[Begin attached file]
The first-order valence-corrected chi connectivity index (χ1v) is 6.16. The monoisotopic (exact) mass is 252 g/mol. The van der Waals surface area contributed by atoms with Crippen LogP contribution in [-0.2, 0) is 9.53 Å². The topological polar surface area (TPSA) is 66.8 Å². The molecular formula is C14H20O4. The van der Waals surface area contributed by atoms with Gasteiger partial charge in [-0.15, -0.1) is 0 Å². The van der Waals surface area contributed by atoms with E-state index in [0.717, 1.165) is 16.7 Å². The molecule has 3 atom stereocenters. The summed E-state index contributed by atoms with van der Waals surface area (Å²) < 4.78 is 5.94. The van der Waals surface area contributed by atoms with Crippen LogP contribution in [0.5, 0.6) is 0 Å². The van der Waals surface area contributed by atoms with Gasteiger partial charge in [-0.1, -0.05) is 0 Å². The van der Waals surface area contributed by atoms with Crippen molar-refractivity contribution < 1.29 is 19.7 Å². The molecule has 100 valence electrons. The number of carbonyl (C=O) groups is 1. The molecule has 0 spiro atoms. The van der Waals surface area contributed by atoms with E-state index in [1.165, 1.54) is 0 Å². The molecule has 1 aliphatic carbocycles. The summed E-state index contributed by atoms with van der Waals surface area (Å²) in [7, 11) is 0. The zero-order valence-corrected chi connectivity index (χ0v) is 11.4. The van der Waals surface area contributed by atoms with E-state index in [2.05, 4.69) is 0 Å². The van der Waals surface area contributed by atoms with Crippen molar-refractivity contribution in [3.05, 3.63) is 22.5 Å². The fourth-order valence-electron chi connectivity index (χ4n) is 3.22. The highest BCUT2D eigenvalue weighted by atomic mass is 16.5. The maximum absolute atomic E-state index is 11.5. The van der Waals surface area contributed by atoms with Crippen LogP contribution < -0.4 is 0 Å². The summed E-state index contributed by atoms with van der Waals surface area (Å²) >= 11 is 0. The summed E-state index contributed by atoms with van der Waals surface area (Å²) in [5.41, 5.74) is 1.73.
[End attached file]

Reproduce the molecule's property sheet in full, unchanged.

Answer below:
The first-order valence-corrected chi connectivity index (χ1v) is 6.16. The monoisotopic (exact) mass is 252 g/mol. The van der Waals surface area contributed by atoms with Crippen LogP contribution in [-0.2, 0) is 9.53 Å². The topological polar surface area (TPSA) is 66.8 Å². The molecular formula is C14H20O4. The van der Waals surface area contributed by atoms with Gasteiger partial charge in [-0.15, -0.1) is 0 Å². The van der Waals surface area contributed by atoms with E-state index in [0.717, 1.165) is 16.7 Å². The molecule has 3 atom stereocenters. The summed E-state index contributed by atoms with van der Waals surface area (Å²) < 4.78 is 5.94. The van der Waals surface area contributed by atoms with Crippen LogP contribution in [0.5, 0.6) is 0 Å². The van der Waals surface area contributed by atoms with Gasteiger partial charge in [-0.1, -0.05) is 0 Å². The van der Waals surface area contributed by atoms with Crippen molar-refractivity contribution < 1.29 is 19.7 Å². The molecule has 100 valence electrons. The number of carbonyl (C=O) groups is 1. The molecule has 0 spiro atoms. The van der Waals surface area contributed by atoms with E-state index in [1.165, 1.54) is 0 Å². The molecule has 1 aliphatic carbocycles. The summed E-state index contributed by atoms with van der Waals surface area (Å²) in [7, 11) is 0. The zero-order valence-corrected chi connectivity index (χ0v) is 11.4. The van der Waals surface area contributed by atoms with E-state index in [2.05, 4.69) is 0 Å². The van der Waals surface area contributed by atoms with Crippen molar-refractivity contribution in [3.05, 3.63) is 22.5 Å². The fourth-order valence-electron chi connectivity index (χ4n) is 3.22. The highest BCUT2D eigenvalue weighted by atomic mass is 16.5. The maximum absolute atomic E-state index is 11.5. The van der Waals surface area contributed by atoms with Crippen LogP contribution < -0.4 is 0 Å². The summed E-state index contributed by atoms with van der Waals surface area (Å²) >= 11 is 0. The summed E-state index contributed by atoms with van der Waals surface area (Å²) in [5.41, 5.74) is 1.73.